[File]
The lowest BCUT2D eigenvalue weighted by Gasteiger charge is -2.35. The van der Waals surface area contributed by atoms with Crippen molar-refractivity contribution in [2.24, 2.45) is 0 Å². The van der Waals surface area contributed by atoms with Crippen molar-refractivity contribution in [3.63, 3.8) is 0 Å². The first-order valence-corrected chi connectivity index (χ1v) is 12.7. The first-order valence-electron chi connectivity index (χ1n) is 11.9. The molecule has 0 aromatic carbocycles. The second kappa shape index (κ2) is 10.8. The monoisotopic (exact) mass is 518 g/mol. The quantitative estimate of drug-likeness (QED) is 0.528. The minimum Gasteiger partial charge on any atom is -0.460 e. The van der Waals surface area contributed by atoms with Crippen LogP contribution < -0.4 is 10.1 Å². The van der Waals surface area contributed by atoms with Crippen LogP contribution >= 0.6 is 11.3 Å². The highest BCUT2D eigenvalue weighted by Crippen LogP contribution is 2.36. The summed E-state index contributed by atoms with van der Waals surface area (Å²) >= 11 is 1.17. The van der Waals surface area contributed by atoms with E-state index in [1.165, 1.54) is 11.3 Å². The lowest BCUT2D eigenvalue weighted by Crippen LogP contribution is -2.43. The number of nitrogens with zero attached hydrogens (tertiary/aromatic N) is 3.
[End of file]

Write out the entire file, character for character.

The lowest BCUT2D eigenvalue weighted by Gasteiger charge is -2.35. The van der Waals surface area contributed by atoms with Crippen molar-refractivity contribution in [2.24, 2.45) is 0 Å². The van der Waals surface area contributed by atoms with Crippen molar-refractivity contribution in [3.63, 3.8) is 0 Å². The first-order valence-corrected chi connectivity index (χ1v) is 12.7. The first-order valence-electron chi connectivity index (χ1n) is 11.9. The molecule has 0 aromatic carbocycles. The second kappa shape index (κ2) is 10.8. The monoisotopic (exact) mass is 518 g/mol. The quantitative estimate of drug-likeness (QED) is 0.528. The minimum Gasteiger partial charge on any atom is -0.460 e. The van der Waals surface area contributed by atoms with Crippen LogP contribution < -0.4 is 10.1 Å². The van der Waals surface area contributed by atoms with Crippen LogP contribution >= 0.6 is 11.3 Å². The highest BCUT2D eigenvalue weighted by Crippen LogP contribution is 2.36. The summed E-state index contributed by atoms with van der Waals surface area (Å²) >= 11 is 1.17. The van der Waals surface area contributed by atoms with E-state index in [1.165, 1.54) is 11.3 Å². The lowest BCUT2D eigenvalue weighted by Crippen LogP contribution is -2.43. The number of nitrogens with zero attached hydrogens (tertiary/aromatic N) is 3.